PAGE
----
We are thrilled to give you a sneak peek into our fourth quarter Humanist giving beneficiaries. Remember, these beneficiaries will show up on the Now Supporting page of our website on October 1 and you can change the amount you give to each beneficiary by going to your My FBB page in the top right-hand corner of the website.
Poverty and Health – SOIL
Over 75% of Haiti’s population lack access to safe sanitation which puts their family’s health at risk and poison the environment every time they have to use the bathroom. SOIL has developed an integrated waste disposal system that uses simple, safe, eco-friendly composting toilets.
They design and market the EcoLakay toilet, which is the first part of their collection process. During each step in the process, there is a fee required, so the users have an active interest, rather than just receiving a handout of SOIL’s services. The solid waste, often containing diseases and contaminants are brought to a waste treatment center and processed into useable compost. The development of compostable human waste was a project which included finding the proper, indigenous, easy to harvest plant cover to create a temperature high enough to kill off the pathogens in human waste. They then sell the tested compost to farmers. SOIL provides a trustworthy product and disposable system that is making communities and Haiti safer with proper disposal of human waste. They have transformed from a charity focused on waste disposal into a social enterprise business with a strong reputation and a dedicated Haitian workforce,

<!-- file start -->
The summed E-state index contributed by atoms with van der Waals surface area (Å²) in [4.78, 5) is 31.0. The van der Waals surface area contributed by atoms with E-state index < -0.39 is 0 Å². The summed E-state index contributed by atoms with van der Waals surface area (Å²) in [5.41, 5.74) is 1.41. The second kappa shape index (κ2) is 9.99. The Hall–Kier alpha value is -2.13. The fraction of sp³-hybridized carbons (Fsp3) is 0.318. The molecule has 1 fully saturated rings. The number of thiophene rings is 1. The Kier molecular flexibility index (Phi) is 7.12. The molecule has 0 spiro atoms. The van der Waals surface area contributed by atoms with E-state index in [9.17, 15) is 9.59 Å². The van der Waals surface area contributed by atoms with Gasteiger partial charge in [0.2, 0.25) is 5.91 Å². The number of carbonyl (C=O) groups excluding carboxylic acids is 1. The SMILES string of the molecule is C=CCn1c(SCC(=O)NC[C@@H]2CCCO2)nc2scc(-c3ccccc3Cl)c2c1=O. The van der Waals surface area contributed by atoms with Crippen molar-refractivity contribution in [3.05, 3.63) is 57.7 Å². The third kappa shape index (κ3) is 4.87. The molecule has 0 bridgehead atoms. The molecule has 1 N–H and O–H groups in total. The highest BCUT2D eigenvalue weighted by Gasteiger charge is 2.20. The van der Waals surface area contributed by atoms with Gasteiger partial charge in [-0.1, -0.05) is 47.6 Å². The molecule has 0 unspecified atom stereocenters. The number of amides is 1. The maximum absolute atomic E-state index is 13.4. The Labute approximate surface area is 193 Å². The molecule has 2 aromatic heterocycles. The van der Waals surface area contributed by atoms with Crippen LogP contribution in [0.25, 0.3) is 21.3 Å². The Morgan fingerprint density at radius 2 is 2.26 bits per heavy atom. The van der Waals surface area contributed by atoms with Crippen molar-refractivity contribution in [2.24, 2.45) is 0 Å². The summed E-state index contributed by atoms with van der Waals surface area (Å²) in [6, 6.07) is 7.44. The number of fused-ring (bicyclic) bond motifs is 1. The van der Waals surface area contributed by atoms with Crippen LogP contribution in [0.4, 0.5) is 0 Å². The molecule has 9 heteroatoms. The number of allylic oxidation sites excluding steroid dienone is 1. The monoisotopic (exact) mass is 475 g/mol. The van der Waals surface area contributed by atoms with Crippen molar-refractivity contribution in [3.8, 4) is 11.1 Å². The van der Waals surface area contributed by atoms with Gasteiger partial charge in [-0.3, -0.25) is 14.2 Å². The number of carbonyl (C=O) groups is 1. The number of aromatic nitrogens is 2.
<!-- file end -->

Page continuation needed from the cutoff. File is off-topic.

Natural World – Cool Earth
Cool Earth is dedicated to reducing rainforest destruction through community-based partnerships. Every partnership starts with the indigenous or resident population of an area contacting Cool Earth for their assistance. They do not do outreach so that the communities that they work with are fully invested in their process to meet their needs. The communities are poor and face the prospects of either saving their forests or selling them to loggers or miners to bring in financial resources. According to Cool Earth, “… As these villages link up, they form a shield to make the adjacent forest inaccessible to destruction. Each partner village is helping form a shield for five million acres of pristine rainforest.” Cool Earth commits seven years to each community to achieve success.
Through knowledge sharing, villages are also learning how to replenish rainforest soils that are poor quality. They use the Inga Tree as a cover for other crops. The Inga tree gives the village better soil and also a supply wood for burning other than from the rainforest. Food crops are able to cultivate in the continually improving soil. Creating food and income pathways is a regular and major part of their commitment to their partner communities.
Education – ConTextos